If university faculty try to break off from existing departments and form specialty departments, will this produce an inefficiently large number of departments?In most universities faculty with...

If university faculty try to break off from existing departments and form specialty departments, will this produce an inefficiently large number of departments?

In most universities faculty with specialized interests will often attempt to break off from existing departments and form ones devoted to their own specialties.  I am trying to determine if this will produce an inefficiently large number of departments in Universities and if this is a smaller problem at for-profit corporations than at nonprofit or governmental universities.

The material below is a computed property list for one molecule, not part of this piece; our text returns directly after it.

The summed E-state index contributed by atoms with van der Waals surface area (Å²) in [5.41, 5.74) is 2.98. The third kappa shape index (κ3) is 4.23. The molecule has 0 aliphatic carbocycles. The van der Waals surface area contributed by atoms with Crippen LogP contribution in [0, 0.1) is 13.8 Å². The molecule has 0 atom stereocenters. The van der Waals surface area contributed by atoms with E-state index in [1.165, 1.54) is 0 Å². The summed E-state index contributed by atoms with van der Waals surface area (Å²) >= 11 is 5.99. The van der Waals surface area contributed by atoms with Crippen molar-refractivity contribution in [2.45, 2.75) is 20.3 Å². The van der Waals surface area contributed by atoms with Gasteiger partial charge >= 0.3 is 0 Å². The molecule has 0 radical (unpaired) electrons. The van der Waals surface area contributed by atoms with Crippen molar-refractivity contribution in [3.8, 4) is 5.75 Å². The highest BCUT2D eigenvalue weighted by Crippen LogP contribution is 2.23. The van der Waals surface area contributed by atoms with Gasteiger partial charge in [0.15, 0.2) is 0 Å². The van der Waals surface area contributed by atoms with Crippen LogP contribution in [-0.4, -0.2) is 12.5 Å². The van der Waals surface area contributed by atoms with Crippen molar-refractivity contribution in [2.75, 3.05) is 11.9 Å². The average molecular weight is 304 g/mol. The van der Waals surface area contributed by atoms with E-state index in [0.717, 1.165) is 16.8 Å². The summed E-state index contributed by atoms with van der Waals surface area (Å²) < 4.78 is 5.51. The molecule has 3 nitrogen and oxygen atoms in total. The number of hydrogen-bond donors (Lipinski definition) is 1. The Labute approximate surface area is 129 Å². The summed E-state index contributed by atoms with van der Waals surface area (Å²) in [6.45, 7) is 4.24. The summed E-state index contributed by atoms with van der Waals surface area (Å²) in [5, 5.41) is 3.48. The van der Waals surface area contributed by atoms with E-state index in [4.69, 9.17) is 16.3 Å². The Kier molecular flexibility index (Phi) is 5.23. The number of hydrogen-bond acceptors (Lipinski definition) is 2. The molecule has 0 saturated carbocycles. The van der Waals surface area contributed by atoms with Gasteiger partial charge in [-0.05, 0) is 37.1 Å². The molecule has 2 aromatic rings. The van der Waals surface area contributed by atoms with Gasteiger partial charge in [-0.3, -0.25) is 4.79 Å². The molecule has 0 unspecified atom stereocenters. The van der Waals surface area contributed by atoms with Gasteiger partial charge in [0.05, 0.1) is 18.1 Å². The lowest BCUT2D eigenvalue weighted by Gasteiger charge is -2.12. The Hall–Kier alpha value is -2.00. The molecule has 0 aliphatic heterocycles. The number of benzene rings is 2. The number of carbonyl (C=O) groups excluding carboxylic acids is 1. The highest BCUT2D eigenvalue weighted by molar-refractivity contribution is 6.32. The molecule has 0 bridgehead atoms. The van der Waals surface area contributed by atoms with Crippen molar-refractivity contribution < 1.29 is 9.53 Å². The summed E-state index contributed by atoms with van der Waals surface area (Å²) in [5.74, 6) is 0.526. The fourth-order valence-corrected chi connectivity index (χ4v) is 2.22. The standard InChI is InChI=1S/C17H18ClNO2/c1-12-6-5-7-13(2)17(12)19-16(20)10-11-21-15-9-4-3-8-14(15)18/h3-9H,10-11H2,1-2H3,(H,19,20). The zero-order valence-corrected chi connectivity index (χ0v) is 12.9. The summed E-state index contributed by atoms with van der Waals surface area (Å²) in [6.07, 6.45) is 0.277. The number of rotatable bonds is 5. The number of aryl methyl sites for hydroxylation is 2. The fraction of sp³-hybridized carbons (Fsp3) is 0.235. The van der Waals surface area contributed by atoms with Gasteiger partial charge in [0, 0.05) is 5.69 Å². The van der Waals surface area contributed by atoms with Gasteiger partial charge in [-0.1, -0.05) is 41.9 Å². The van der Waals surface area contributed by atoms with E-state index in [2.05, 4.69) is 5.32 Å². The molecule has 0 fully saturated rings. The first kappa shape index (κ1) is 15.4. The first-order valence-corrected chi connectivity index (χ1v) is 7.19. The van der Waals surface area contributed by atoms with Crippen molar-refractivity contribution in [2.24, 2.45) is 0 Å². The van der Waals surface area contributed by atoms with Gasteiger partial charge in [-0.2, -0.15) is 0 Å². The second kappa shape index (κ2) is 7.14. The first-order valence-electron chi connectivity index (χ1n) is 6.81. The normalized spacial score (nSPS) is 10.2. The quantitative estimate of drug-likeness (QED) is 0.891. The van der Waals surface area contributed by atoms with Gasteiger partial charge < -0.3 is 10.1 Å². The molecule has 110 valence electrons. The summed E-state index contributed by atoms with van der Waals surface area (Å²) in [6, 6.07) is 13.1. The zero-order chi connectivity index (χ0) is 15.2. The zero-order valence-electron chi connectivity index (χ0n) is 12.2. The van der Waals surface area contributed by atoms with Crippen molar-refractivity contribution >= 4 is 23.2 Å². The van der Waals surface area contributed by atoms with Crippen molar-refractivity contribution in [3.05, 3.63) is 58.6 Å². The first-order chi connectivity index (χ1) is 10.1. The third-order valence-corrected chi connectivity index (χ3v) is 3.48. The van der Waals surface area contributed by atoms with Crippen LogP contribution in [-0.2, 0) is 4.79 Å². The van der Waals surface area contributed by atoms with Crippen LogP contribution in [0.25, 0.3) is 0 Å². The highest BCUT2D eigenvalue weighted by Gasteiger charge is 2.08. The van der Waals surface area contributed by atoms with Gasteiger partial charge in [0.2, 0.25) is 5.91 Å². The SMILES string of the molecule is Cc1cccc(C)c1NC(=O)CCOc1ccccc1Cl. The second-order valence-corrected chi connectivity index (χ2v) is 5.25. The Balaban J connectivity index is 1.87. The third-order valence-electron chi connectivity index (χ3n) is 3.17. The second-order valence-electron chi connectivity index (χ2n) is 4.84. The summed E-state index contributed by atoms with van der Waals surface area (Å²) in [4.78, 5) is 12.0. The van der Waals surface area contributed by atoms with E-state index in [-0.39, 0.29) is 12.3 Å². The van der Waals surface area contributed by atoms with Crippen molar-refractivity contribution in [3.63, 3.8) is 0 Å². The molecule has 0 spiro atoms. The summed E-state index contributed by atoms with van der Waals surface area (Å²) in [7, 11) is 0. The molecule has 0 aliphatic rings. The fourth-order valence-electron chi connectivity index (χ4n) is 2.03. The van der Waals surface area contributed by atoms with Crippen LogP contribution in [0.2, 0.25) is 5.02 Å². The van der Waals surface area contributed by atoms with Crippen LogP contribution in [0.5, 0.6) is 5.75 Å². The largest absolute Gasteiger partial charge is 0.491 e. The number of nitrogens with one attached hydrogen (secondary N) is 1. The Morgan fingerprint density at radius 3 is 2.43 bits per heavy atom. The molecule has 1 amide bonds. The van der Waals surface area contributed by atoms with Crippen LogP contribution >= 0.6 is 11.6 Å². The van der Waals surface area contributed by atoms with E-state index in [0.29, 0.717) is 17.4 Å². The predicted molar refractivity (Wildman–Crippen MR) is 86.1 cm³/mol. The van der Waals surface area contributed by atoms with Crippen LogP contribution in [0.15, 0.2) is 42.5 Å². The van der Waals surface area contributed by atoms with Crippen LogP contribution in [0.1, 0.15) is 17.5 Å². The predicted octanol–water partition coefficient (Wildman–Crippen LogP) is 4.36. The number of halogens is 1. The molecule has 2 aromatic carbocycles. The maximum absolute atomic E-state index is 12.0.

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pohnpei397 | College Teacher | (Level 3) Distinguished Educator

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Although some amount of specialization is useful, excessive specialization leads only to an excess of bureaucracy and unnecessary costs.

It is beneficial to a university to have Physics and Philosophy be in different departments.  Anyone would admit that they are different fields and will benefit from having separate administrations.  But what if Platonic philosophers want a different department than Kantian philosophers and both of these want to be separate from utilitarians?  What happens then is that there is wasteful duplication.  If these three kinds of philosophers create their own departments, you end up with more deans and departmental secretaries and such than would be needed.  

A university has to find some sort of happy medium between excessive centralization of control and excessive decentralization.  Left to their own devices, faculties would generally push towards excessive decentralization, causing inefficiency and waste.

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